Decision Maker Preferences for International Legal Cooperation
Posted: 8 Dec 2011
Date Written: February 23, 2012
International relations and legal theories on treaty design and participation have relied heavily on the structure of bargaining problems, the allocation of power in the international system, and interest group politics to explain states’ preferences for cooperation. Using experiments drawn from behavioral economics and cognitive psychology — along with a substantive survey focused on international trade treaties — we suggest that the personality traits of the individual people asked to play key roles in negotiating and ratifying international treaties also shape their preferences for how treaties are designed and put into practice. Players whose personality traits include patience were more likely to seek treaties with larger numbers of countries (and thus larger long-term benefits). And players with the skill to anticipate how others will respond over multiple iterations of strategic games also were likely to imagine that the complex strategic challenges of large membership are manageable. We find that the presence of an enforcement mechanism increased the willingness of players to join treaties. However, personality traits were even more important. More strategic players also were more likely to favor joining the agreement and this effect is about twice the effect of adding enforcement. Our study, based on a sample of 509 university students, provides a baseline for future experimental and survey research on actual policy elites who design and implement treaties.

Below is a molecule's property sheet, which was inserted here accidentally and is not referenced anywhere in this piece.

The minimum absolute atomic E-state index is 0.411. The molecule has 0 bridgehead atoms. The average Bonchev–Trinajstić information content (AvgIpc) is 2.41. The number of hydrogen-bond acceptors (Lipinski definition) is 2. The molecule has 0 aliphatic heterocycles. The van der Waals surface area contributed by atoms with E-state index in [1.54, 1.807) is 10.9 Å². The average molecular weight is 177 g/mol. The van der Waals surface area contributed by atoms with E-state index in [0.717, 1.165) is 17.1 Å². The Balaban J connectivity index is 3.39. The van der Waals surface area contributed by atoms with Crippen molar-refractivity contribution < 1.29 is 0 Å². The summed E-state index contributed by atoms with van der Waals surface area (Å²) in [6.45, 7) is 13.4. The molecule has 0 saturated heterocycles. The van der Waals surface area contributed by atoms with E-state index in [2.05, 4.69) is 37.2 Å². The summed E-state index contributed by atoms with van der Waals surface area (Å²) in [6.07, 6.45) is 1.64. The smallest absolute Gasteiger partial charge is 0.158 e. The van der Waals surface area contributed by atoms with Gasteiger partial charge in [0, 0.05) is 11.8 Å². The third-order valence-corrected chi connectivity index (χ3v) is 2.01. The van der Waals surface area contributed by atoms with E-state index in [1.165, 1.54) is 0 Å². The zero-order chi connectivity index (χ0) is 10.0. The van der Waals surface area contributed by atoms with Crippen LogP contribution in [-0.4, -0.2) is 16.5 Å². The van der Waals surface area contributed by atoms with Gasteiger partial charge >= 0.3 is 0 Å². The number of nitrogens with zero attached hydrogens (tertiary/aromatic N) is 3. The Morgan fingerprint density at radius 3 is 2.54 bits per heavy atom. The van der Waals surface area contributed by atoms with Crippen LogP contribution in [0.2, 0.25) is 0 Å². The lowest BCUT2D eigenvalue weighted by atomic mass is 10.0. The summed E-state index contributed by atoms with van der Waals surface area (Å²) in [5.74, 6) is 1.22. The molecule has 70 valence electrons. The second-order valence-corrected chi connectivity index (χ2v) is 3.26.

Keywords: international law, behavioral economics, survey experiment
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